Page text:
4. Maneuvering Clay

There is one technique (not that well known) which entails the working of much softer and more pliable clay onto your piece for certain jobs (like a lady with lots of flowing hair, or frills, or dress folds).

I find this sculpture technique is where ceramic clay comes into its own, although it can also be done by heating up oil-based clays like plasteline.

Soften up some of the clay by adding some extra water and soaking overnight. Then add to your sculpt where the clay has had a chance to become more firm.

Simply push and pull and move the pliable clay into the desired position - adjust, compose, create to your heart's content with the squidgy clay.

As the clay gradually dries it will shrink back to some interesting shape details. 

When the clays have merged back to the same consistency and the soft additions are now workable with a tool, go with the flow and work this randomness into lovely delicate detail. 

There may be some cracking to attend to - but simply press in a tool to the crack to consolidate and then fill.

5. Cutting and Repositioning

Once your piece is getting a bit further advanced, you may be aware that something doesn't look quite right (if you are brutally honest - which you need to be). Some surgery is required (at least that happens most times with me).

Using your potters knife never be scared to cut off whole sections and rejoin (using wet slurry and scoring).

Normally, unlike plasteline and polymer clays, there is no need for internal armatures if you use ceramic clay, just the odd prop here and there.

So this gives the modeller almost infinite ability to adjust, tweek and re-model a sculpt until it is just right.  An armature restricts this ability somewhat.

One big mistake I see inexperienced people make when working with ceramic modeling clay - especially if they consider themselves gifted 'arty' types - is they say:

"I don't like it, it just doesn't have the right feeling".

They then throw the piece away and start again. I ran some sculpting classes once and saw this happen with my own disbelieving wide eyes.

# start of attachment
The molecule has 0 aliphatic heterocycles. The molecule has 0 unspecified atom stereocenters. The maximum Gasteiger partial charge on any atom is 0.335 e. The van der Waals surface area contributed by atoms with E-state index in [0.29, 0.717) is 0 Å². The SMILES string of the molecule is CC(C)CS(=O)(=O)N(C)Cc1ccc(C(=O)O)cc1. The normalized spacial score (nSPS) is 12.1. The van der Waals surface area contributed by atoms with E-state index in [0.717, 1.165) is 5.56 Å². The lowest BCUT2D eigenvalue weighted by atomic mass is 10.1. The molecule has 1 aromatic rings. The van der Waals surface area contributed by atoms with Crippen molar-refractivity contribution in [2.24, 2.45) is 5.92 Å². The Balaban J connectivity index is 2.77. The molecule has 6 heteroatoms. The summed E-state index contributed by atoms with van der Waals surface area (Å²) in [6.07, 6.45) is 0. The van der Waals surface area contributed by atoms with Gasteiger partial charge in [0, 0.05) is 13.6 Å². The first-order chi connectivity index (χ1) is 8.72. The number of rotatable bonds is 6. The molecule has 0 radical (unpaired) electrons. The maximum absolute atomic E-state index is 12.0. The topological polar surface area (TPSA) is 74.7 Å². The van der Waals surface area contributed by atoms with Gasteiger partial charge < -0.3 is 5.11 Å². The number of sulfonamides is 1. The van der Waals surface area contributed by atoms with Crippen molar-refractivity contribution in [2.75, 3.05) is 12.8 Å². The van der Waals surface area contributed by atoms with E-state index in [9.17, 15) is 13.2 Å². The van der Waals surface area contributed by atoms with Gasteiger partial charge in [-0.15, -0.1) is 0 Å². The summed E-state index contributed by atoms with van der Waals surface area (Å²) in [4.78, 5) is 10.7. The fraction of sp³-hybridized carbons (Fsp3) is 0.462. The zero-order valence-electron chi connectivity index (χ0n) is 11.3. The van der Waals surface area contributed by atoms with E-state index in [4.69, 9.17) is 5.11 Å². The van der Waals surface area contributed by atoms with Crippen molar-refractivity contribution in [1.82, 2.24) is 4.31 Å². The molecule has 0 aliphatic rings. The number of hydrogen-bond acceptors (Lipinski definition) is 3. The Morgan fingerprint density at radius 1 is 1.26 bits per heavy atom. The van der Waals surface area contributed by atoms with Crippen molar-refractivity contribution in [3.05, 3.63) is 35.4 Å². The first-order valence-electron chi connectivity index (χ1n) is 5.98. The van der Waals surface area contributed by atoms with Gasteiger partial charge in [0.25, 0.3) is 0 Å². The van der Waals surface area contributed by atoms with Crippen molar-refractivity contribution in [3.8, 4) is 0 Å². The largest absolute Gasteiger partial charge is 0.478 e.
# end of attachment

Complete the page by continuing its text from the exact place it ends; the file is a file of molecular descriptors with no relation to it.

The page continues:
Nothing I could say could persuade this type of person from this type of goofy behavior. 

Why make a complex task even more complex?  Just have good references and go through the process systematically.  Forget artiness. 

That's why I gave up teaching as you just can't tell some people.

Starting again just does not come into my vocabulary, unless the work has dried out too much (a very rare occurrence).

With traditional ceramic clay everything can be amended and improved until it is right ...

That is, as long as you are managing your clay properly and lightly spraying little and often to keep it at the correct working consistency (not too wet and not too dry).

This ability to easily correct and adjust constantly is the essence of sculpture technique using ceramic clay.

6. Detailing

This introduction to sculpture technique does not cover detailing, that's in the finishing section ....more

However, the principle to note is much of the most intricate detailing is not done actually on the piece.

In the 'Julia' sculpt (opposite) the parts that were sculpted as separate pieces, then joined onto the sculpture:-

  • Face
  • Hands
  • Some of the intricate lacing
  • Hand-made hair flowers

All these were all done separately.

Face, hands, lacing and flowers were then added to the sculpt at different stages.

Treated as separate items, the tricky bits are accessible to being worked on properly.

The hair was done on the piece.  The small lace effect all over the dress was done by pressing in a plastic fabric material.


With ceramic modeling clay you can add or remove clay to your hearts content as long as you keep the clay in good workable condition.

Some sculptors like to have the option of adding very soft pliable clay to already hardened off clay - this works particularly well if sculpting fabric, hair or anything intricately random.

Oil clays will need to be warmed up (I have tried this - and it is rather fiddly).

For me, ceramic clays lend themselves to all types of sculpture technique with the exception of the sorts of details fantasy comic artist portray (like guns and other types of precision mechanical detailing).

With ceramic clay, you make a structure, harden it off  bit, then add softer clay to push and manipulate into the desired effect and remove clay you don't should be there.

I don't have to fire my sculpts as moulds are taken so be cautious if you are planning to fire. Experiment first and read the hollowing section.

Further reading:

A great resource page for budding sculptors